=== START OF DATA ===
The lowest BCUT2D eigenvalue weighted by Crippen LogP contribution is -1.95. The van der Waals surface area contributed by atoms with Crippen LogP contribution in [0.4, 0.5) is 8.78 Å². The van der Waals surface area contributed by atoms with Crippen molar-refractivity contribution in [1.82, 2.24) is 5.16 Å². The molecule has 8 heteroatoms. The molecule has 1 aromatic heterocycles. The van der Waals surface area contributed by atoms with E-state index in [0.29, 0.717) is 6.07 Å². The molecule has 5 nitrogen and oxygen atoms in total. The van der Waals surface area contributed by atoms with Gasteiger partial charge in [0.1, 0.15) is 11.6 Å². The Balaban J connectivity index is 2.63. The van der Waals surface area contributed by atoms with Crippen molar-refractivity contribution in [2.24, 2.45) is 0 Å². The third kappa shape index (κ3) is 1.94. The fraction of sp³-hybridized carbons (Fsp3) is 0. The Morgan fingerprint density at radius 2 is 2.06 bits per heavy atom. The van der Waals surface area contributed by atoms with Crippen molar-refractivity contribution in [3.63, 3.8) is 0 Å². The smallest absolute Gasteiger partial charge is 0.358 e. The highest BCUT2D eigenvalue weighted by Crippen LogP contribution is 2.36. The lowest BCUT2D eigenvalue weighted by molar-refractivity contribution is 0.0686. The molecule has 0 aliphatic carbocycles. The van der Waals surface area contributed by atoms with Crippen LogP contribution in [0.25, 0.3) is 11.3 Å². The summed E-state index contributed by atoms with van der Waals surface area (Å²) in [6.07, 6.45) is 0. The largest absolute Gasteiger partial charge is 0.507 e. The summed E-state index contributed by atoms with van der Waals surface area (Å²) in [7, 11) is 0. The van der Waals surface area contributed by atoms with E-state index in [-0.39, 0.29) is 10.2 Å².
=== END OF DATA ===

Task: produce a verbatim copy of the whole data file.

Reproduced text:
The lowest BCUT2D eigenvalue weighted by Crippen LogP contribution is -1.95. The van der Waals surface area contributed by atoms with Crippen LogP contribution in [0.4, 0.5) is 8.78 Å². The van der Waals surface area contributed by atoms with Crippen molar-refractivity contribution in [1.82, 2.24) is 5.16 Å². The molecule has 8 heteroatoms. The molecule has 1 aromatic heterocycles. The van der Waals surface area contributed by atoms with E-state index in [0.29, 0.717) is 6.07 Å². The molecule has 5 nitrogen and oxygen atoms in total. The van der Waals surface area contributed by atoms with Gasteiger partial charge in [0.1, 0.15) is 11.6 Å². The Balaban J connectivity index is 2.63. The van der Waals surface area contributed by atoms with Crippen molar-refractivity contribution in [2.24, 2.45) is 0 Å². The third kappa shape index (κ3) is 1.94. The fraction of sp³-hybridized carbons (Fsp3) is 0. The Morgan fingerprint density at radius 2 is 2.06 bits per heavy atom. The van der Waals surface area contributed by atoms with Crippen molar-refractivity contribution in [3.63, 3.8) is 0 Å². The smallest absolute Gasteiger partial charge is 0.358 e. The highest BCUT2D eigenvalue weighted by Crippen LogP contribution is 2.36. The lowest BCUT2D eigenvalue weighted by molar-refractivity contribution is 0.0686. The molecule has 0 aliphatic carbocycles. The van der Waals surface area contributed by atoms with Crippen LogP contribution in [0.25, 0.3) is 11.3 Å². The summed E-state index contributed by atoms with van der Waals surface area (Å²) in [6.07, 6.45) is 0. The largest absolute Gasteiger partial charge is 0.507 e. The summed E-state index contributed by atoms with van der Waals surface area (Å²) in [7, 11) is 0. The van der Waals surface area contributed by atoms with E-state index in [-0.39, 0.29) is 10.2 Å².